For as long as there have been cars and air travel, imaginative people expect the two to meet, and maybe they finally have.
When it comes to the future, nothing says “space age” like a flying car, but the technology has always been too tough to crack. At least, it was until just a few weeks ago. A young man who goes by Kyxz Mendiola with no engineering background finished a project he’d been working on for years. A project that would allow him to fly. Yet, what started out as a lark and a hobby has turned into a potentially successful commercial venture and one that could maybe change, well, everything.
If someone were to successfully create, market, and (most importantly) sell aerial transport vehicles that are as easy to pilot as cars? That would likely represent as seismic a shift in society and culture as it did when the horseless carriages started puttering past horse-drawn wagons. However, it’s not just as “easy” as inventing the technology. There are a number of other considerations before we can all take to the sky like the Jetsons.
The Problems With Flying Cars
Whenever someone asks why we don’t yet have flying cars, you should feel confident to answer that we do. No, not because of this new invention. Rather, because “flying cars” are essentially what helicopters are. Unless some laws-of-physics-subverting technology is discovered, rotary flight is the only option for small aircraft like this. Yet, piloting these vehicles is not as easy as driving a car. For example, helicopter pilots send a lot of time learning how to operate their aircraft. They have to study the craft, learn the controls, and take a series of tests. After this, they have to spend at least 40 hours in the air, ten of which must be solo, before they are fully licensed.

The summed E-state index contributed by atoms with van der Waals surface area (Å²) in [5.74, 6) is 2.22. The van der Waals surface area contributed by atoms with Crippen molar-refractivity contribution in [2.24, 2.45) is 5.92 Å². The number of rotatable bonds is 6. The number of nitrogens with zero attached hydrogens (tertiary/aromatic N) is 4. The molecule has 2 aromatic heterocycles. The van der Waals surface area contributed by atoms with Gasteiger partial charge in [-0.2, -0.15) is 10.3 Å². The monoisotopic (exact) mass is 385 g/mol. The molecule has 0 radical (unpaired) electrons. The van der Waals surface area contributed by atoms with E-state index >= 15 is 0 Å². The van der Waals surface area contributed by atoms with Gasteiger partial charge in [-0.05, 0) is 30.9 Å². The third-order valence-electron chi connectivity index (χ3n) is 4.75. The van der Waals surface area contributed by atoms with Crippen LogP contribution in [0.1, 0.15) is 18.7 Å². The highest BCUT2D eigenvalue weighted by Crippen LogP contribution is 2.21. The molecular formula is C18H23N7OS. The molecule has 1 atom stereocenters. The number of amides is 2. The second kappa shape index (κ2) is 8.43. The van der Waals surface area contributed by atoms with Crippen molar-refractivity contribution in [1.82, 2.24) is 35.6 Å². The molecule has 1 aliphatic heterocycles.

Flying is hazardous enough, but in multiplying the air traffic you multiply the risk. It is a sad fact of statistics that if you put more aircraft in the air, there will be more air accidents. Of course, driving isn’t exactly the safest thing you can do. There are millions of car accidents where people are injured, or worse, each year. This is the acceptable risk of driving. However, will we have the stomach, societally speaking, to handle even only a few accidents from a new technology? A handful of yahoos buzzed airliners with drones, and a flurry of restrictive legislation followed. Would something like this, that technically would fall under the jurisdiction of the aviation administrations of respective countries, stand a chance?
It’s No Longer Theoretical, This Tech Already Exists
Mendiola seems unconcerned with such large questions. Instead, he focused on a singular objective: to fly without going through the rigors of pilot training. Part of the successful Philippine All Stars dance crew, the money he made went right into this project. He originally wanted to create something akin to the hoverboard from Back to the Future and the Green Goblin’s air sled from Spider-Man. In the latter half of 2017, he developed a prototype and conducted successful test flights. However, the design then changed into what he calls the “drone car.”